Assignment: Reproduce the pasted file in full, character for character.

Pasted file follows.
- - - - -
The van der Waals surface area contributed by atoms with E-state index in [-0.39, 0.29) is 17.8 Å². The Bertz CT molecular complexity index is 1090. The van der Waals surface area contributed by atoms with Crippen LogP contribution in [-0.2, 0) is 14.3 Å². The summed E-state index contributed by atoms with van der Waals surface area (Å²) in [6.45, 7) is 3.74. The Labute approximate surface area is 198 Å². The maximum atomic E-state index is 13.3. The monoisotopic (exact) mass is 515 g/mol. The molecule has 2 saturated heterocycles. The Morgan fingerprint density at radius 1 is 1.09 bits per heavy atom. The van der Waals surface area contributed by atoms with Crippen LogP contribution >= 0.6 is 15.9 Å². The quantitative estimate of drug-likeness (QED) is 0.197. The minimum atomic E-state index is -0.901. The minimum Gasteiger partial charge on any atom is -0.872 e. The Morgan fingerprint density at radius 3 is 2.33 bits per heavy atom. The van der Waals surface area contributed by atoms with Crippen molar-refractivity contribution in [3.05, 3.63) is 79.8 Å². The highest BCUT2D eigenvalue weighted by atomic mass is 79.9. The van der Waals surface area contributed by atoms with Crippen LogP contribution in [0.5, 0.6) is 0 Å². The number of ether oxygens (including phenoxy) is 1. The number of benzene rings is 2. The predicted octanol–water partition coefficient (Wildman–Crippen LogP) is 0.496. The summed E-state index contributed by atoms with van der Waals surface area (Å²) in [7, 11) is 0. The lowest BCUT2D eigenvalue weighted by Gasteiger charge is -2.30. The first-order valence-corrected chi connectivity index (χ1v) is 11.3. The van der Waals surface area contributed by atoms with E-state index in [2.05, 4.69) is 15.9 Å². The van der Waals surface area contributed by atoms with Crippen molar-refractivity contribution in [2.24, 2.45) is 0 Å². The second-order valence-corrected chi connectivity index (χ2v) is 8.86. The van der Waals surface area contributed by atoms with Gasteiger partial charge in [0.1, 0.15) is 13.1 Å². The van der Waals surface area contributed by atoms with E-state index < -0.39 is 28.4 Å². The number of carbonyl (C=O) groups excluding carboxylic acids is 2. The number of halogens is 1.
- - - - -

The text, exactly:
The van der Waals surface area contributed by atoms with E-state index in [-0.39, 0.29) is 17.8 Å². The Bertz CT molecular complexity index is 1090. The van der Waals surface area contributed by atoms with Crippen LogP contribution in [-0.2, 0) is 14.3 Å². The summed E-state index contributed by atoms with van der Waals surface area (Å²) in [6.45, 7) is 3.74. The Labute approximate surface area is 198 Å². The maximum atomic E-state index is 13.3. The monoisotopic (exact) mass is 515 g/mol. The molecule has 2 saturated heterocycles. The Morgan fingerprint density at radius 1 is 1.09 bits per heavy atom. The van der Waals surface area contributed by atoms with Crippen LogP contribution >= 0.6 is 15.9 Å². The quantitative estimate of drug-likeness (QED) is 0.197. The minimum atomic E-state index is -0.901. The minimum Gasteiger partial charge on any atom is -0.872 e. The Morgan fingerprint density at radius 3 is 2.33 bits per heavy atom. The van der Waals surface area contributed by atoms with Crippen molar-refractivity contribution in [3.05, 3.63) is 79.8 Å². The highest BCUT2D eigenvalue weighted by atomic mass is 79.9. The van der Waals surface area contributed by atoms with Crippen LogP contribution in [0.5, 0.6) is 0 Å². The number of ether oxygens (including phenoxy) is 1. The number of benzene rings is 2. The predicted octanol–water partition coefficient (Wildman–Crippen LogP) is 0.496. The summed E-state index contributed by atoms with van der Waals surface area (Å²) in [7, 11) is 0. The lowest BCUT2D eigenvalue weighted by Gasteiger charge is -2.30. The first-order valence-corrected chi connectivity index (χ1v) is 11.3. The van der Waals surface area contributed by atoms with E-state index in [2.05, 4.69) is 15.9 Å². The van der Waals surface area contributed by atoms with Crippen molar-refractivity contribution in [2.24, 2.45) is 0 Å². The second-order valence-corrected chi connectivity index (χ2v) is 8.86. The van der Waals surface area contributed by atoms with Gasteiger partial charge in [0.1, 0.15) is 13.1 Å². The van der Waals surface area contributed by atoms with E-state index < -0.39 is 28.4 Å². The number of carbonyl (C=O) groups excluding carboxylic acids is 2. The number of halogens is 1.